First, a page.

- With $505 billion of net inflows into U.S. listed ETFs year-to-date through July 26, the U.S. industry has already eclipsed the 2020 calendar year record, pushing assets up to $6.6 trillion.
- With $200 billion of new money – matching its 2020 cash haul -Vanguard has led the ETF industry, aided by broad market products, such as Vanguard S&P 500 ETF (VOO), and more targeted ones, like Vanguard Value ETF (VTV).
- Many more moderately sized asset managers, including Invesco and Global X, have gathered more money thus far in 2021 than they did all last year, aided by demand for Invesco S&P 500 Equal Weight ETF (RSP) and Global X U.S. Infrastructure ETF (PAVE).
U.S. listed ETF net inflows just broke the 2020 calendar year record. There has been unprecedented demand for ETFs in the first seven months of 2021, with industry-wide net inflows of $505 billion according to CFRA’s ETF database. The previous calendar year record was set in 2020, with $504 billion. While 2020 flows were aided as fixed income and commodities ETFs punched above their weight, 2021 flows have been driven by already record demand for equity ETFs. Year-to-date, equity products gathered $384 billion of new money, over $100 billion more than all of 2020. Meanwhile, fixed income ETFs’ $116 billion is on pace to match 2020’s record inflows of $206 billion. The outlier among the asset classes has been commodities, which have slight year-to-date outflows after pulling in more than $40 billion in 2020.
Many of the larger ETF providers are ahead of their 2020 net inflows. For the second consecutive year, Vanguard is gathering the most money, pulling in $200 billion, in line with the firm’s cash haul for all of 2020. Overall ETF industry leader BlackRock (BLK) has gathered $100 billion of new money – within reach of the $122 billion reeled in during 2020 – while third largest provider State Street Global Advisors’ year-to-date $33 billion is a drop below its $35 billion 2020 total. Meanwhile, well-established firms Invesco ($26 billion vs. $21 billion),Schwab ($25 billion vs. $16 billion), JPMorgan ($18 billion vs. $12 billion), First Trust ($15 billion vs. $13 billion), and Global X ($13 billion vs. $6.6 billion) have all also gathered more money thus far in 2021 than they did in all of 2020.
Dimensional Funds, which first entered the ETF market in 2020, converted a few mutual funds to ETFs in the first half of 2021 and pulled in approximately $8 billion – 10th most among asset managers. While ARK Funds has not yet passed its $21 billion net inflows, the $15 billion the firm has gathered in 2021 is also impressive given ARK’s relatively limited lineup of mostly active ETFs in a still dominant index-based ETF business.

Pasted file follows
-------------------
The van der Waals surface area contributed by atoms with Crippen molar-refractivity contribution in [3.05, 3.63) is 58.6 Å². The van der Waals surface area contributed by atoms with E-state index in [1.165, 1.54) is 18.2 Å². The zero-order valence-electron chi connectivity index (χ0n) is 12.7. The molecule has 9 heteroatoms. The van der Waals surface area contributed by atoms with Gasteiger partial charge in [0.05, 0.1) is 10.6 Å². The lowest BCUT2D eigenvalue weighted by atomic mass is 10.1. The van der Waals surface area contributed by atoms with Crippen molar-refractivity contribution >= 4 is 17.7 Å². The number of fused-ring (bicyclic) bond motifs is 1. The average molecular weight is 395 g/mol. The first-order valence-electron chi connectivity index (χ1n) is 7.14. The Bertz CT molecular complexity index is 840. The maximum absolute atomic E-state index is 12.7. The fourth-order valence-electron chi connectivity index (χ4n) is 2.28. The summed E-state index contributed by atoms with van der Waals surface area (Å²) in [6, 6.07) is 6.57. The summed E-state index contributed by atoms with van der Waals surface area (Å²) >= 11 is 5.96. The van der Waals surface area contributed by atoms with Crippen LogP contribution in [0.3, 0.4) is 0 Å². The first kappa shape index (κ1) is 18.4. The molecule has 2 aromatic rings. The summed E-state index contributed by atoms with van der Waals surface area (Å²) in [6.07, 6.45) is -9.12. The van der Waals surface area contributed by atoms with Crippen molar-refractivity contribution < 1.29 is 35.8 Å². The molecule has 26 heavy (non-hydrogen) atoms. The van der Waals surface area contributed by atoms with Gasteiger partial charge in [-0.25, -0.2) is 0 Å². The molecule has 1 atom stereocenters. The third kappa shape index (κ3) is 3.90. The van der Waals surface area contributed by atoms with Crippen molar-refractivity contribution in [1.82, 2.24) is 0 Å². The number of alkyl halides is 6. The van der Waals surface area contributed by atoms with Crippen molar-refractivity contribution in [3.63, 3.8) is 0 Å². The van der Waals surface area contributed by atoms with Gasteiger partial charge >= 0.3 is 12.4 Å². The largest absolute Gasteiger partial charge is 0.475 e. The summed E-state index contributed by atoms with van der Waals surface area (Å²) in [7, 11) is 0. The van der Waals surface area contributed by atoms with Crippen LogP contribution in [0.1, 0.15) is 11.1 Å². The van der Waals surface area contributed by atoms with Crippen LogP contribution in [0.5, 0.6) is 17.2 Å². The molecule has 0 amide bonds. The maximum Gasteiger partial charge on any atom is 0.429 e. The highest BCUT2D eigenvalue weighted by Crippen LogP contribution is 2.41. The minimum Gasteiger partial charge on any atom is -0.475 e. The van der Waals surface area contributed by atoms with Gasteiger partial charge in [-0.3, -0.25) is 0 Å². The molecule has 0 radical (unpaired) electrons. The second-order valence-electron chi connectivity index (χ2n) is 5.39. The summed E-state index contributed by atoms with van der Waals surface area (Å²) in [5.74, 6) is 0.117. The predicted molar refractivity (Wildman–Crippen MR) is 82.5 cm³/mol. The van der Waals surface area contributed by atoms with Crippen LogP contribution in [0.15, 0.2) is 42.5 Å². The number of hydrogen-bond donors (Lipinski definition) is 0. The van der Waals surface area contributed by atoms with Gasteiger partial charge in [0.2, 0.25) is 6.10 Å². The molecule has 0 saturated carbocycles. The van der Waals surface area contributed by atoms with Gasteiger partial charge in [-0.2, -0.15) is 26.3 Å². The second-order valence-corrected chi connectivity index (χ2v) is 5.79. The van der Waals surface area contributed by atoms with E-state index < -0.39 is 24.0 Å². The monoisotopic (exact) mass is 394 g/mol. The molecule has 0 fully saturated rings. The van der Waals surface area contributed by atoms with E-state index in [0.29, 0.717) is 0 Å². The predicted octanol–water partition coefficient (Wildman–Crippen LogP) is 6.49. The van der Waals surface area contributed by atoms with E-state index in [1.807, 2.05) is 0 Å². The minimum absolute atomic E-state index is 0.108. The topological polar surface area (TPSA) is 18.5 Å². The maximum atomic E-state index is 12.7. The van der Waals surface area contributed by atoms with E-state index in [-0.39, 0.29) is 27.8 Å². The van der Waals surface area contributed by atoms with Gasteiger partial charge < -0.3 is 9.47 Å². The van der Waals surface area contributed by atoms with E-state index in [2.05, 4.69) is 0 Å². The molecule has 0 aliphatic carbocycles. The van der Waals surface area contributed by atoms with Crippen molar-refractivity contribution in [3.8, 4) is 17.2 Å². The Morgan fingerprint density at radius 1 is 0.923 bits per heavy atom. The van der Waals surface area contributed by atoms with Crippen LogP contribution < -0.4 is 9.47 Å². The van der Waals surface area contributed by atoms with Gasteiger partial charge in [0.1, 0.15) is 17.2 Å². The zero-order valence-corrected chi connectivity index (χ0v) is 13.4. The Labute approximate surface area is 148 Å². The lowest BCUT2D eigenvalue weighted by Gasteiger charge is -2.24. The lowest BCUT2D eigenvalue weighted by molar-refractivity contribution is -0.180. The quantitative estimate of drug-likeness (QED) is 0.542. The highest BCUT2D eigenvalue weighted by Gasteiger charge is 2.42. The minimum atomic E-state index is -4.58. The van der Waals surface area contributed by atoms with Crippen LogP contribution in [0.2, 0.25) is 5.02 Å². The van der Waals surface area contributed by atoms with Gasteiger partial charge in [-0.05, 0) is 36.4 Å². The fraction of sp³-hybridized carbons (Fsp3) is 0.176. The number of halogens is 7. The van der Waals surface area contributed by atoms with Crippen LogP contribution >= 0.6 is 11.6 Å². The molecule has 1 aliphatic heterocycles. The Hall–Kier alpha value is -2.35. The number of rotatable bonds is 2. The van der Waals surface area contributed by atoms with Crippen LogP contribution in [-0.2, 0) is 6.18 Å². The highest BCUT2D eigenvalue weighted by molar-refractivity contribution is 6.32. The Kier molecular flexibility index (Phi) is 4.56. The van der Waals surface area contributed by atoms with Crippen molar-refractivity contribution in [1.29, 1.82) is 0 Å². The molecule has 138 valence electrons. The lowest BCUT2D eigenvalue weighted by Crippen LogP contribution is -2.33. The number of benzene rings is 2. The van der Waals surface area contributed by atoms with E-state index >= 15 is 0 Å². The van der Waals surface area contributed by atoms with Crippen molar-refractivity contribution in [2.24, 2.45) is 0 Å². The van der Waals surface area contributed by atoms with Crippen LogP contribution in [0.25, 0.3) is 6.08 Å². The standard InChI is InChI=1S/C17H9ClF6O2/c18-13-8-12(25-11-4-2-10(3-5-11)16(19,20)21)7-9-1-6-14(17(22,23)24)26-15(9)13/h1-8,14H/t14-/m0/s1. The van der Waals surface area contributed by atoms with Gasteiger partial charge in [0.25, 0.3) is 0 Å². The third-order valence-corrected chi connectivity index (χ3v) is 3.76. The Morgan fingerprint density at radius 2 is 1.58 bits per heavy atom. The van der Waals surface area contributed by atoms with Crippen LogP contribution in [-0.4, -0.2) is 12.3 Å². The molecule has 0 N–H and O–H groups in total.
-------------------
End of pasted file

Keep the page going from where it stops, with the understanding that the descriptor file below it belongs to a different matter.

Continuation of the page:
Shifting sentiment has favored certain equity strategies in 2021. While certain broad market equity and fixed income products that were popular in 2020 have continued to be well utilized in 2021, such as VOO and Vanguard Total Bond Market ETF (BND), the new year has been a boon for certain alternatively weighted ETFs. For example, value-oriented VTV has pulled in $11 billion of new money year-to-date, double its 2020 inflows, and equally weighted RSP gathered $6 billion, a nine-fold increase. Meanwhile, thematic ETF PAVE has $2.9 billion of net inflows thus far in 2021, easily surpassing the $510 million of demand in 2020. Among sector ETFs, Financial Select Sector SPDR (XLF) has gathered $7.8 billion in 2021, significantly more than the $1.6 billion of inflows for all of 2020.
Investors’ comfort with ETFs for strategic and tactical purposes has accelerated in the first seven months of 2021. While the pace of flows might slow down if market volatility increases in the third quarter, we think a $1 trillion cash haul in 2021 is conceivable. CFRA expects more investors to shift toward ETFs and away from individual securities and mutual funds, benefitting from the diversification, low costs, and tax efficiency. We are ready to support investor education to understand what makes each ETF different and which are best positioned to outperform.